The kinkajou (Potos flavus), also called a honey bear, is an interesting fellow people look forward to meeting when they visit the wild animal park. While the name may not be familiar, the kinkajou is related to something far more familiar, the raccoon. Today we are going to learn what makes this rain forest mammal so unique.
The kinkajou is an intriguing animal, distinguished by its round head, large eyes, and a long prehensile tail. Their tail and extensible tongue make it easy for them to maneuver among tree limbs. Its body length is about twenty-four inches, excluding the tail. They usually do not weigh more than ten pounds and have a soft coat that changes colors based on the season. Their dense fur provides natural protection from rain, heat, and other outdoor elements. They also have short legs, sharp claws and green or yellow eyes. Females tend to be smaller than males but otherwise have similar features.
Officially, the kinkajou is a carnivore, and it has the sharp teeth that go with it. However, they are omnivores and eat leaves, flowers, and fruits, especially figs. They might also eat insects when convenient, and they have long tongues that make it easy to enjoy nectar from flowers.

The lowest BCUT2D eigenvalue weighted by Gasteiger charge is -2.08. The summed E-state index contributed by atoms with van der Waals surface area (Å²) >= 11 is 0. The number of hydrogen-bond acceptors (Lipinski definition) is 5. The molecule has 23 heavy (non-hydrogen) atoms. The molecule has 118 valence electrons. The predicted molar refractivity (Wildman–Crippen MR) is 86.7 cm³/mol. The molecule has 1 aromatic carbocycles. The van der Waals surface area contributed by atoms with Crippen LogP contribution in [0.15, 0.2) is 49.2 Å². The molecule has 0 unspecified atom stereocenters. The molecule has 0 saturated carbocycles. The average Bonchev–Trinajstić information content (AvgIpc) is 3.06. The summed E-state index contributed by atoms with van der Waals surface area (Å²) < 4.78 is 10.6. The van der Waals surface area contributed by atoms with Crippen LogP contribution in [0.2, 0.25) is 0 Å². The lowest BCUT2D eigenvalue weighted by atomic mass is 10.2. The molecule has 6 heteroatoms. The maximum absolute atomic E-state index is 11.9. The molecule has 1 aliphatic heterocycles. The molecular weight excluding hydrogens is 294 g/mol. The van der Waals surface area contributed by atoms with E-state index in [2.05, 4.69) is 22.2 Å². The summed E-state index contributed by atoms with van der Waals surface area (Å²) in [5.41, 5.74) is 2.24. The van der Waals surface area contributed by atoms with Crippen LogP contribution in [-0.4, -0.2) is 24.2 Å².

The kinkajou is native to Central America and South America, living in tropical rainforests and mountain forests. They tend to congregate in fruit trees and spend a great deal of time in the forest canopy, which they can easily navigate with their prehensile tail. They are nocturnal animals, so people do not often see them in the wild.
The kinkajou is mostly solitary, but they gather at times to socialize, play, and sometimes sleep. They also may gather to forage for food, which they do after dusk. They use their long tail as a fifth hand while climbing. They can be territorial, driving outsiders out of their area with aggressive displays. Scent glands at the corner of their mouths, throats and abdomen help them mark their territory.
The female kinkajou gestation period is up to 118 days and gives birth to a single offspring at a time. Babies start to eat solid food at around eight weeks. They quickly climb and navigate through trees and usually start climbing by themselves in about three months. Female baby kinkajous stay with their mothers for approximately two years, longer than their male counterparts.
Kinkajous are not an endangered species. However, they face threats from poachers who hunt them for fur and meat or exotic pet trade. Because they are exotic animals, a pet kinkajou is not recommended no matter how cute they are! They are most active in the middle of the night, often destructive, and not to mention kinkajou bite is painful.
The kinkajou is quite an exciting animal and fairly striking to see in person with their extra-large eyes and distinct features. Stop by and meet one during your next visit and be sure to tell us all about it on Facebook!
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